A popular Astoria bartender is preparing for the fight of his life…with a lot of help from his friends.
They say what goes around comes around. And that proved to be true when it came to the outpouring of love and support Stewart Whalley got from Astoria’s tight-knit bar community and other compassionate locals, after finding out he had Hodgkin lymphoma over the summer.
The charming Manchester, England, native, known affectionately as Stu, has been a friend to many and a well-known fixture in the hip neighborhood, calling it home since relocating to Queens back in 2009 from Manhattan’s West Village, where he had tended bar for several years.
Sweet Afton, at the corner of 34th Street and 30th Avenue in Astoria, had just opened its doors, and Whalley happily agreed to come on board when an owner asked him to tend bar there.
“Stu is one of a kind, an all-around solid guy. He’s been with us eight years, from the day we turned the key and opened Sweet Afton in 2009. Everybody loves him. He knows everyone’s name and he doesn’t consider his patrons as customers; he considers them as friends,” said co-owner Ruairi Curtin, before Whalley had completed his final shift there last week. Curtin also runs The Bonnie in Astoria and The Penrose on the Upper East Side.
To become a good bartender, one must possess a special skill set. Above all, you must be a good listener and a people person, and while pouring spirits, you should have the ability to lift spirits as well. Having a sense of humor, along with great story-telling skills, is a plus. Those qualities earned the 39-year-old a big following in his community. He knew how to connect with customers and made each person feel special. Soon, Tuesdays at Sweet Afton were called “Stuesdays.”
Since Whalley’s diagnosis, the Astoria community has returned the love tenfold. On Oct. 9, well-wishers raised a glass to their beloved bartender at “Stu’s Ball.” The fund-raiser was hosted by Sweet Afton’s sister bar, The Bonnie (on 23rd Avenue), and all proceeds went to the cost of his medical care and to help him get by during the months he expects to be out of work for treatment. The evening featured a silent auction, raffle, special drinks and food.
“When we heard he’d been diagnosed, we knew we had to help. He’d do the same for anyone. We’re all in this together. We’re with him every step of the way,” said Curtin, who projects that proceeds from the event will be well over $30,000. The bar has already accounted for over $20,000 in food and drink sales alone, but totals from the live auction, silent auction, raffle, T-shirt and hat sales and individual donations are still being figured in, he noted.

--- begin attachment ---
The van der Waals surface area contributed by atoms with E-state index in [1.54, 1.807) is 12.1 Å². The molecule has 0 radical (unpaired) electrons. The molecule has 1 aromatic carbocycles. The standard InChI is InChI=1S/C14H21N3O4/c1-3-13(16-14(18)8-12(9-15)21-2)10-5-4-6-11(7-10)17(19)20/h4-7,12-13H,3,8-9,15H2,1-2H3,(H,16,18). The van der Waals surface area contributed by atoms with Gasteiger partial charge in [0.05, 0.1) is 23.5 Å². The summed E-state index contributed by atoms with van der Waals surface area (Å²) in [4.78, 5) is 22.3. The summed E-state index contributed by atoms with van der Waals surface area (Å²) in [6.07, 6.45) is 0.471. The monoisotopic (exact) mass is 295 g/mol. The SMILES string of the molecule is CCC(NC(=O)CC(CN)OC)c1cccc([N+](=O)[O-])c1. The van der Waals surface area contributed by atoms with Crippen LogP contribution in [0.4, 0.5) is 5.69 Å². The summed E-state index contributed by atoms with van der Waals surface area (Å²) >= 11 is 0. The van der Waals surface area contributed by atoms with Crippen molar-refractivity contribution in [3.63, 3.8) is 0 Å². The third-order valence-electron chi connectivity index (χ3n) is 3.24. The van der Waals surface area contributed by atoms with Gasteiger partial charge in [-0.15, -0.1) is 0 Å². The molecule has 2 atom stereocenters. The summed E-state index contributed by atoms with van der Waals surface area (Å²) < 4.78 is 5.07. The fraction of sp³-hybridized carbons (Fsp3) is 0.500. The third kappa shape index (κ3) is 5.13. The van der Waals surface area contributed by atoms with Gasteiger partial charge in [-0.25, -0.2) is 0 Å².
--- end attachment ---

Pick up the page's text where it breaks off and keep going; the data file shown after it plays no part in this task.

“At first, I was in shock and taken aback by the amount of people that were there as we opened the doors. Ruairi said to me, ‘Stu, it’s not even 7:15 and look at the place!’ It was packed. That’s when this overwhelming feeling of humbleness set in. It’s an experience I’ll never forget, but one I don’t wanna have again for obvious reasons,” said Whalley, who returned to his hometown in England this past Sunday, where he will be undergoing treatment while living with his family.
Whalley’s medical crisis began when he noticed a lump in his neck in June. Then lymph nodes in his collar bone area gradually started to swell. Unfortunately, more have been found in different parts of his body, including his chest, abdomen and kidney.
After a needle biopsy in early September could not diagnose what type of lymphoma he has or which lymph node or area was causing his condition, his ear, nose and throat doctor then conducted an open biopsy to collect more samples for a diagnosis.
Medical bills have piled up. Due to a problem with his health insurance and the necessity for further tests and treatment, funds have far exceeded what is available to date.
Luckily, more than 603 people have contributed to a GoFundMe campaign, which has been in full swing for over two weeks, to help with current and future expenses. So far, $64,818 and counting, has been raised toward a $75,000 goal.
Touched by the community’s amazing support and the turnout at “Stu’s Ball,” Whalley said: “My eyes have been opened to a different outlook on life, people – humanity, really. With all the horrible events that have gone on in the last month in the world, people still came out on a wet, muggy Monday night in Astoria.
“It just shows that people still care for each other. The love that was in that room last night will be hard to find again.”
©2017 Community News Group
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